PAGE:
The shared vision for Equity and Social Justice is consistent with the overall vision of King County’s Strategic Plan: A King County where all people have equitable opportunities to thrive.
Our Equity and Social Justice shared values will guide and shape our work. We are:
- Inclusive and collaborative
- Diverse and people focused
- Responsive and adaptive
- Transparent and accountable
- Racially just
- Focused upstream and where needs greatest
Equity is fundamental to the society we seek to build. It is an ardent journey toward well-being as defined by those most negatively affected. Our end goal is for full and equal access to opportunities, power and resources so all people may achieve their full potential. The process of advancing toward equity will be disruptive and demands vigilance. Being "pro-equity" requires us to dismantle deeply entrenched systems of privilege and oppression that have led to inequitable decision-making processes and the uneven distribution of benefits and burdens in our communities. Similarly, we must focus on those people and places where needs are greatest to ensure that our decisions, policies and practices produce gains for all.
There is an Implementation Plan through 2018. The Policy Areas are in three-year cycles, and the Goal Areas are in two-year cycles. The two-year cycle for the Goal Areas is aligned with the County’s biennial budget process and builds our organization’s capacity in ESJ 'adaptive management.' We incorporate design, management and monitoring to advance our strategies in the various functions of government; then we continuously and systematically adapt and learn. As a government, we have to practice adaptive management to be coordinated and responsive to our communities and employees.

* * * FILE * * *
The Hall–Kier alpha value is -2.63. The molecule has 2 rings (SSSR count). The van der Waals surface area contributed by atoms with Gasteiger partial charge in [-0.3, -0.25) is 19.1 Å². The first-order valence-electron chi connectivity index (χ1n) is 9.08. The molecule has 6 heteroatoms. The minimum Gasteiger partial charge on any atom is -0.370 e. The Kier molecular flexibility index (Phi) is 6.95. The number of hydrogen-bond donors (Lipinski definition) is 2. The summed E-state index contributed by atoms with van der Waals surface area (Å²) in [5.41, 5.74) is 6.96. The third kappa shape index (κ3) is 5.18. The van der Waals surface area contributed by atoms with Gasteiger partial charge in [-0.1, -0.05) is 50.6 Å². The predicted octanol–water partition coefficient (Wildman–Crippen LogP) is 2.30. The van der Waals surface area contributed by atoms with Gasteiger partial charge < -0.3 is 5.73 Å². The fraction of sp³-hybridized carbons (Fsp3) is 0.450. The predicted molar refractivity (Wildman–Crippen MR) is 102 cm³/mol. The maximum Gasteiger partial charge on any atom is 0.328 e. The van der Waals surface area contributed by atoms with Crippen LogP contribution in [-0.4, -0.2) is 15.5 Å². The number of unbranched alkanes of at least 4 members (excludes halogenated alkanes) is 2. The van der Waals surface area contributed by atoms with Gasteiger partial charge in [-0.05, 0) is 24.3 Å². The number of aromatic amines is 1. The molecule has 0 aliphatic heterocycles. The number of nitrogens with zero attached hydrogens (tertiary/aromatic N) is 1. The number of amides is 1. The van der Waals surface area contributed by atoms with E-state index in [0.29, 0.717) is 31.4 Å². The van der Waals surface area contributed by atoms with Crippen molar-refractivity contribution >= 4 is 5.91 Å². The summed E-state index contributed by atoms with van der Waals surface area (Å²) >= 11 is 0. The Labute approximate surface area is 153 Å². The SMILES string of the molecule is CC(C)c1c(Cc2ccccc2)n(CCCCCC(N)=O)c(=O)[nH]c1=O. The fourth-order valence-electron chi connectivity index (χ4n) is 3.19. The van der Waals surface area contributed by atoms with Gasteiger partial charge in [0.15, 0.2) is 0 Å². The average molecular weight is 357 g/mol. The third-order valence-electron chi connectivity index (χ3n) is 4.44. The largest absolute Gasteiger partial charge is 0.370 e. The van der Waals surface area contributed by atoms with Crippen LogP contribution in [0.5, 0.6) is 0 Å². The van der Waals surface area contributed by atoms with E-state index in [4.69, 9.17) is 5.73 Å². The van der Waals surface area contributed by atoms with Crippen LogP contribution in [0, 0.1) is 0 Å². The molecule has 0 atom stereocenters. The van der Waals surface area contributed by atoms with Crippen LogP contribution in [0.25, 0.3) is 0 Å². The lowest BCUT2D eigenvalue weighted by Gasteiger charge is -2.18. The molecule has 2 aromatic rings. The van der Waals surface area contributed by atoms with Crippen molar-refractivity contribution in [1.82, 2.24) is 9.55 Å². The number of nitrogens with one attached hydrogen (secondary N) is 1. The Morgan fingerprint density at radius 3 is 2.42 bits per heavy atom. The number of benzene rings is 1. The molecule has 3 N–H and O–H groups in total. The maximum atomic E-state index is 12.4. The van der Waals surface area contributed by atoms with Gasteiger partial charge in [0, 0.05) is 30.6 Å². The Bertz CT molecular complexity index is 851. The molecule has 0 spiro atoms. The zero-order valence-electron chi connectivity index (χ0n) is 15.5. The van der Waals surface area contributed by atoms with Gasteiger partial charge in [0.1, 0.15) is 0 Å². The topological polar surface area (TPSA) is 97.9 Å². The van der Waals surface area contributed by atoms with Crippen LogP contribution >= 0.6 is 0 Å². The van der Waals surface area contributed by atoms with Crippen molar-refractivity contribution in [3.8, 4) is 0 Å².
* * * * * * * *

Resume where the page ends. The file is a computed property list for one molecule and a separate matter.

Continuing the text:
Many of the goals and objectives in this Strategic Plan can and will be pursued with current levels of resourcing and by re-prioritizing. At the same time, some goals and objectives propose system, practice and policy changes that are new, significant, and/or require King County to identify significant new resources for successful implementation. As a result, elements of this Strategic Plan are contingent on appropriate resourcing, including in the biennial budgets. Therefore, the Goal Areas will be implemented using two-year cycles to build our organization’s capacity in ESJ adaptive management as described in the Executive Summary. Departments and agencies will be expected to complete department/agency-level ESJ Strategic Plan Implementation Action Plans by February 2017.